I always relate to people who say they stopped listening to Tchaikovsky because it was educational and started listening because it was entertaining. And I love what Ogden Nash said about Wagner’s music: It’s much better than it sounds [laughs].
Q: Was there a pivotal event that made you realize that concert band had to be your calling?
A: I don’t think it was an epiphany, but it was a pretty profound moment. It was 1964 and I was still at West Chester [University] and playing in the Allentown Band. The conductor was Lucien Cailliet, who had been a clarinetist in the Philadelphia Orchestra and was associate conductor in Allentown [from 1934 to 1969]. He was also a composer, a band transcriber and a Wagner scholar; the piece we played that day was his transcription of “Elsa’s Procession to the Cathedral” [from Wagner’s “Lohengrin”]. It starts out with a woodwind quartet taken pretty literally from the opera and then builds and builds into this big climax. The sound that Cailliet got from the band in that transcription was pretty special. In fact, it was mind blowing.
Q: What are some of the more significant internal changes you’ve made as conductor?
A: When I joined [in 1964], the schedule was more seasonal. We did a lot of outdoor concerts in the summer, at West Park and church picnics. Back then the schedule was much lighter in the winter months. Now, between the recordings and the concerts, we’re performing all year long. I especially enjoy our performances in churches, where we can add organ; that’s a great combination with band.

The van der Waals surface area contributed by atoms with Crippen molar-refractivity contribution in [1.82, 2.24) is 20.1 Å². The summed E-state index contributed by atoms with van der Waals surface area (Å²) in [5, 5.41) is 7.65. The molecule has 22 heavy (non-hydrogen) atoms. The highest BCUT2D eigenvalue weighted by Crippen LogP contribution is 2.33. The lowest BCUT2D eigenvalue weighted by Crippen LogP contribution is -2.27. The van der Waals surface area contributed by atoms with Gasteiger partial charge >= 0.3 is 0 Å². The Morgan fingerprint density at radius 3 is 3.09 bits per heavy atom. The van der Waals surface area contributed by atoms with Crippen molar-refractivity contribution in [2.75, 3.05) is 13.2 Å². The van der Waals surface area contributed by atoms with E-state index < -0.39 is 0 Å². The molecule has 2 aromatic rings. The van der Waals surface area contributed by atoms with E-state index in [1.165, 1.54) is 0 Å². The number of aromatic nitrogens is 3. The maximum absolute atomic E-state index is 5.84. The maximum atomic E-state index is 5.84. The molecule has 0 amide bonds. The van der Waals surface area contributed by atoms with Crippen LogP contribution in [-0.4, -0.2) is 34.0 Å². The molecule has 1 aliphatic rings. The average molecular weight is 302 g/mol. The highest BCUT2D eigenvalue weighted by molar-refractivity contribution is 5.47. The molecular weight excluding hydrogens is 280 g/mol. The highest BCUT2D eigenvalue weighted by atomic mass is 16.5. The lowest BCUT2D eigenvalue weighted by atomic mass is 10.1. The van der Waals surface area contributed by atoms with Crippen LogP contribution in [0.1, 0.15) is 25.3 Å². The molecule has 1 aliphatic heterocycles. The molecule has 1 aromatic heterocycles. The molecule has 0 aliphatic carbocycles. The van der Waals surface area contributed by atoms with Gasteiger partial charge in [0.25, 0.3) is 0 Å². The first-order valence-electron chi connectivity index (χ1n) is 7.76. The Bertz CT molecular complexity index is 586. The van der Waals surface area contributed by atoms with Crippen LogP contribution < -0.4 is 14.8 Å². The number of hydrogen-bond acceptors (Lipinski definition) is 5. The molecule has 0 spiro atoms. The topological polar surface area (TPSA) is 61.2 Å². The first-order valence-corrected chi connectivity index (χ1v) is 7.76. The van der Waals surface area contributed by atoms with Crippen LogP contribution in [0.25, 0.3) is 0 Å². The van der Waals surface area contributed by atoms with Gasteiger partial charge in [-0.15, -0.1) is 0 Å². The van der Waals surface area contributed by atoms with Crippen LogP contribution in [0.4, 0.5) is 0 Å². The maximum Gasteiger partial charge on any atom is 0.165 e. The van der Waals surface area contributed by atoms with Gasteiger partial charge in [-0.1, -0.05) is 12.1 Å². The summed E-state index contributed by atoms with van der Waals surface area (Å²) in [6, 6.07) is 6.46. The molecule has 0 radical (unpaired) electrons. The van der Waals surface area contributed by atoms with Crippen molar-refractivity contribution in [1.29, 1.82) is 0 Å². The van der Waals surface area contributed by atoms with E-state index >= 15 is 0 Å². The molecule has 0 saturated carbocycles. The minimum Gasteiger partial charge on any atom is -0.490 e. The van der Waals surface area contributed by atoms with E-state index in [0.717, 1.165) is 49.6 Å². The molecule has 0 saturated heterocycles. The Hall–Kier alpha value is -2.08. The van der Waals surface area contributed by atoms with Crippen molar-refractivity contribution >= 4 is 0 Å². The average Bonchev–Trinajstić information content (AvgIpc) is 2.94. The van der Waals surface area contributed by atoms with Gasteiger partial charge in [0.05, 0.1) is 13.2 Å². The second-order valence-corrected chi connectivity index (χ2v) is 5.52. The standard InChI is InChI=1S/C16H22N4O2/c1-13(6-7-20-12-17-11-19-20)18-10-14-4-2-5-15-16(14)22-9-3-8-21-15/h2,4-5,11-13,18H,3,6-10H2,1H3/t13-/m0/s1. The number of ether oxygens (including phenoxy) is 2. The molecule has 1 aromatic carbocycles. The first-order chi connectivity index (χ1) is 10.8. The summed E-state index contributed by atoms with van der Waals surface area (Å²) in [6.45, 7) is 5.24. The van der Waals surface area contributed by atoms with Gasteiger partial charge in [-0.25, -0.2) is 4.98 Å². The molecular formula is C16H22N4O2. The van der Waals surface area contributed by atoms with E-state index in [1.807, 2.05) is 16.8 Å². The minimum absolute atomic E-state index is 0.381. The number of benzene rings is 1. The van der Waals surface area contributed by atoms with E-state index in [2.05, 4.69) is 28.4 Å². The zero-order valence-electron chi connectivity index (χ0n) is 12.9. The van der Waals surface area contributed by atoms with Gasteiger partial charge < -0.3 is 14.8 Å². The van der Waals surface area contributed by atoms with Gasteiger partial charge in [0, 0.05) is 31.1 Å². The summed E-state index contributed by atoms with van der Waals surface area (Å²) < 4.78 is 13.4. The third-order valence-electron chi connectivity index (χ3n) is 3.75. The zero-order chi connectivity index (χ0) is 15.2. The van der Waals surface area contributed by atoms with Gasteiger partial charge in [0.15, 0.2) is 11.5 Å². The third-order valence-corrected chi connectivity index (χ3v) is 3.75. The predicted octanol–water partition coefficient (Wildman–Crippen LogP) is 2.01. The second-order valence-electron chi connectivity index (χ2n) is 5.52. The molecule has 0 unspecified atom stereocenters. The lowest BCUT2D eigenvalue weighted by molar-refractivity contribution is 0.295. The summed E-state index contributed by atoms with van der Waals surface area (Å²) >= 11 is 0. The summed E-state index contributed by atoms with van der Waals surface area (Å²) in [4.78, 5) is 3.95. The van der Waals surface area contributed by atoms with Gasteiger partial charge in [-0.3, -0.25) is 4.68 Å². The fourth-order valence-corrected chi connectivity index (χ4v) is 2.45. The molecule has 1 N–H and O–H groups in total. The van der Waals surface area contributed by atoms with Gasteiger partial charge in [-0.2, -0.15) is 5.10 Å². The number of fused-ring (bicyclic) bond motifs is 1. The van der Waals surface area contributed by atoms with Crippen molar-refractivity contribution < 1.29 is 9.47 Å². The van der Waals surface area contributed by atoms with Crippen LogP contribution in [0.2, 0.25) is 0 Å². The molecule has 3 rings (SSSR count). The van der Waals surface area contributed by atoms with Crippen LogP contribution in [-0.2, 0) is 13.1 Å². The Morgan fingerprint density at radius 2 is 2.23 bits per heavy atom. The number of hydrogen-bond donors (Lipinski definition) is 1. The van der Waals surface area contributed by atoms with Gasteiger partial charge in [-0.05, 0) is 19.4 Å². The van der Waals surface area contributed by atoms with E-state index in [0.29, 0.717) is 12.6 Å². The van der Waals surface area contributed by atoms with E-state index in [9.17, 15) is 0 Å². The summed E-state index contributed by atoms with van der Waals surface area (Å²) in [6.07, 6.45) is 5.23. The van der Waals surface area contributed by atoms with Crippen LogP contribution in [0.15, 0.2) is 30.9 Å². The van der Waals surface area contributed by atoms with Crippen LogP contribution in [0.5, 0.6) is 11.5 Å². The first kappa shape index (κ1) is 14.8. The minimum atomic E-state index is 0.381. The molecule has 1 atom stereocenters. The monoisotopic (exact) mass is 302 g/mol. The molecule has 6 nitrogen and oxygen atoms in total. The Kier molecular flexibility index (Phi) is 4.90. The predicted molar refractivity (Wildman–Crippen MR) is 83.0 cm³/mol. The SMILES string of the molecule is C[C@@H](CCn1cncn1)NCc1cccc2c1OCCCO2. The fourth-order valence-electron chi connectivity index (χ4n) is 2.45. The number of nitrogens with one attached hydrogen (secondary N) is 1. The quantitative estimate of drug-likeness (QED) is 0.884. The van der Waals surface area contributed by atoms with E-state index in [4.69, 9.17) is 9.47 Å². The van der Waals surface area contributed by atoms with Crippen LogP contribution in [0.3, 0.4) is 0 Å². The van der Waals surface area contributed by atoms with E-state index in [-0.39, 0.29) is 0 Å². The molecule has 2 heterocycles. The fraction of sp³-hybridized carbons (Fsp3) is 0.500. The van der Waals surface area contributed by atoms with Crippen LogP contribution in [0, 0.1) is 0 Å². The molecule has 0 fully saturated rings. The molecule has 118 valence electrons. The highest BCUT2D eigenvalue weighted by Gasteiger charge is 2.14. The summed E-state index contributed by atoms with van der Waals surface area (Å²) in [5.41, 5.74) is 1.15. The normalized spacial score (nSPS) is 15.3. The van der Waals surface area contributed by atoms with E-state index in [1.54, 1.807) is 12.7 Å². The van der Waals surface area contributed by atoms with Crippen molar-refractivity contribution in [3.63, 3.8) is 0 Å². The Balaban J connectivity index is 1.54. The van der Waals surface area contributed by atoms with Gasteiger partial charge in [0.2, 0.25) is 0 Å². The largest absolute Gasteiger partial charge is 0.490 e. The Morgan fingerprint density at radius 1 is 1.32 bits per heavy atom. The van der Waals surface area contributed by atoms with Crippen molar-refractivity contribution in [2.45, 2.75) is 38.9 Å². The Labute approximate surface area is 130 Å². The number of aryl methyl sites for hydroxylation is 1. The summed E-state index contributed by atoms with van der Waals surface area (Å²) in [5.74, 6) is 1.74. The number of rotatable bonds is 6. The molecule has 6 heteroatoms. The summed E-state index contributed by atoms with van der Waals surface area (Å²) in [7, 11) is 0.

We also have more people who are college- or conservatory-trained. The band has played more involved music, more contemporary pieces with mixed meters, which Bert [Meyers] would never have done because that simply was not his temperament. At the same time we’ve maintained the concert-band tradition; we certainly still do a lot of works by Sousa and other band people, especially from the late 19th- and early 20th-centuries. So it’s been an evolution rather than a revolution.
Q: What’s the toughest, most frustrating part of your job?
A: Well, I have the privilege of working with dedicated, great musicians, most of whom have very busy schedules outside the band. I hate to use the term “A Team,” but you depend on 40 core people, and to have them all at every concert just isn’t realistic, especially when you play 50 concerts a year. When you use a sub, it may be someone who hasn’t had all the rehearsal time or the experience. So you have to program around to try to get to the same level of performance. That’s one of the challenges of the job; that may be the biggest, actually.
Q: Can you think of a particularly joyful event during your five decades as conductor?
A: The thing that just pops right into my mind is our performance at Carnegie Hall. We were the showcase band for college bands that came to play during the week in New York; I remember there was a great big school orchestra from California and a string group from Shanghai. We played some real barnburners, including the Overture from Glinka’s “Russlan and Ludmilla.” And these young musicians really responded to us; they were on their feet. That was very, very gratifying.